Sunday, March 18, 2012

Divergent and Al Capone

In the week since Spring Break, I've been really busy. With work, homework, orientation for studying abroad, and competing in my first quidditch tournament, I haven't had much free time to do anything else. It's slightly annoying, because I hate not having time to read something for fun. Yeah, I know that sounds weird, but reading is my relaxing activity. However, I have finished two books since Spring Break, one for fun and one for my children's literature class. And now I will talk about them both! :)


I finished Divergent by Veronica Roth towards the end of Spring Break, I just haven't had time to review it yet. Divergent is set in a future dystopian Chicago that is divided into five factions: Candor (the honest), Abnegation (the selfless), Dauntless (the brave), Amity (the peaceful), and Erudite (the intelligent). At the age of 16, each child must choose which faction they will become a part of, the one they grew up in or one entirely different, based on a test they have to take. Beatrice is born in Abnegation, but during her test she is faced with a choice, to stay with her family or to become who she really is. And her choice surprises even her. During her initiation that follows, Beatrice becomes transformed and determine who she can trust and who she can't, all while harboring a secret that could mean her death. When she discovers a conflict that's unraveling her society, she doesn't know what to do. How will she save all the ones she loves?

As a whole, I thought Divergent was a pretty good book. I liked the idea of the factions and how that was what kept them from entering into war again, because the selfless were the ones governing the society. But as the reader, you know that something is going to happen to unravel their world. There's no way a society like that can stay perfect forever. So I knew that was going to be the inevitable conflict. The idea of the society that Roth created, however, was fascinating. I loved the world she created, the fact that we could be separated based on our strongest personality trait. It made me think about where I would be put if I lived in the same world as Beatrice, and I'm not entirely sure where I would fit. I guess I would have to take the test to find out.

There were a few things that made me not absolutely love this book. The main thing was the romance. First, there was a whole mystery aura around the guy Beatrice was interested in, but I guessed who he was right from the get-go. I kinda wish that aspect wouldn't have been as predictable. Second, I felt that the romance didn't really fit with the story. While it was sort of a nice aspect, I felt the story still could have worked if the romance wasn't thrown in there. It wasn't necessary to the story, at least in my opinion. It felt like it was more of a second thought, and I think it could've been done a little better, if it absolutely had to be in the story. The other thing that bothered me was the fact that Beatrice seemed to become really fit, really fast. She was in an initiation that was really physically intensive, but after a few days, she was already noticing her new muscles. That just wouldn't happen, even if you were working out every day. If those things were improved on, I think this could have been a much stronger book.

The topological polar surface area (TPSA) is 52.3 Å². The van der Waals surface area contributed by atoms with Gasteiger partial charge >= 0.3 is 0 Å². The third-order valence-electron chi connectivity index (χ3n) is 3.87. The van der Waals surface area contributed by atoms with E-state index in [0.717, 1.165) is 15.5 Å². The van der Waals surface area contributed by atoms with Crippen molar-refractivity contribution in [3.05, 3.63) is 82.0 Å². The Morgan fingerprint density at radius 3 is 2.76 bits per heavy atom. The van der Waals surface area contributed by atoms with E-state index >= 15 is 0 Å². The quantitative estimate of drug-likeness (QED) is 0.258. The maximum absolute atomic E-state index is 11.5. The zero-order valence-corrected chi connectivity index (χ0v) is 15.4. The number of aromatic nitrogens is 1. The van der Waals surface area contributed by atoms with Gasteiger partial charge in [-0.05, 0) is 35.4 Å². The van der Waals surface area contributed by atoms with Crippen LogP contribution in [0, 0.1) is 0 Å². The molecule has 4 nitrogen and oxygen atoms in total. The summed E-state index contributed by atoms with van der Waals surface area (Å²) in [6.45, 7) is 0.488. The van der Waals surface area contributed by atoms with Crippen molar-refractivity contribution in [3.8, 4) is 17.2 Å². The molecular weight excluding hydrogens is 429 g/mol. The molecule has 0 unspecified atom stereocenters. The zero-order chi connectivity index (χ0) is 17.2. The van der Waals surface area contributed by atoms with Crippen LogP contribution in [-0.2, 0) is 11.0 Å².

Now, the other book I read was Al Capone Does My Shirts by Gennifer Choldenko. This book followed the story of Moose Flanagan, who moves to Alcatraz with his family in the year 1935 when his father gets a job as an electrician there. His mom hopes to send his older autistic sister (Natalie) to a school she could do really well in. When Natalie gets rejected, Moose ends up being the one that looks after Natalie, something he's not very happy with. So the family (mainly the mother) works hard to get Natalie accepted into the school, and the book follows the events that ensue. I think this book was a really good look at families, while being in a historical setting. I loved the fact that, at the end, the Choldenko gave the historical background and facts to the novel. It really gave me a sense of the novels setting, and made me realize that this is something that actually happens. And the look at Natalie, an autistic child at the time where autism hadn't been discovered yet was really interesting. If we didn't know what the disease was, how would react to someone like that? I though Choldenko did a really good job portraying this fact. Definitely a book that I would recommend to any children.

Not that I will probably finish my next book anytime soon, but I will be reading The Game of Thrones by George R.R. Martin. It's good so far, just really long! So until next time, happy reading! :)

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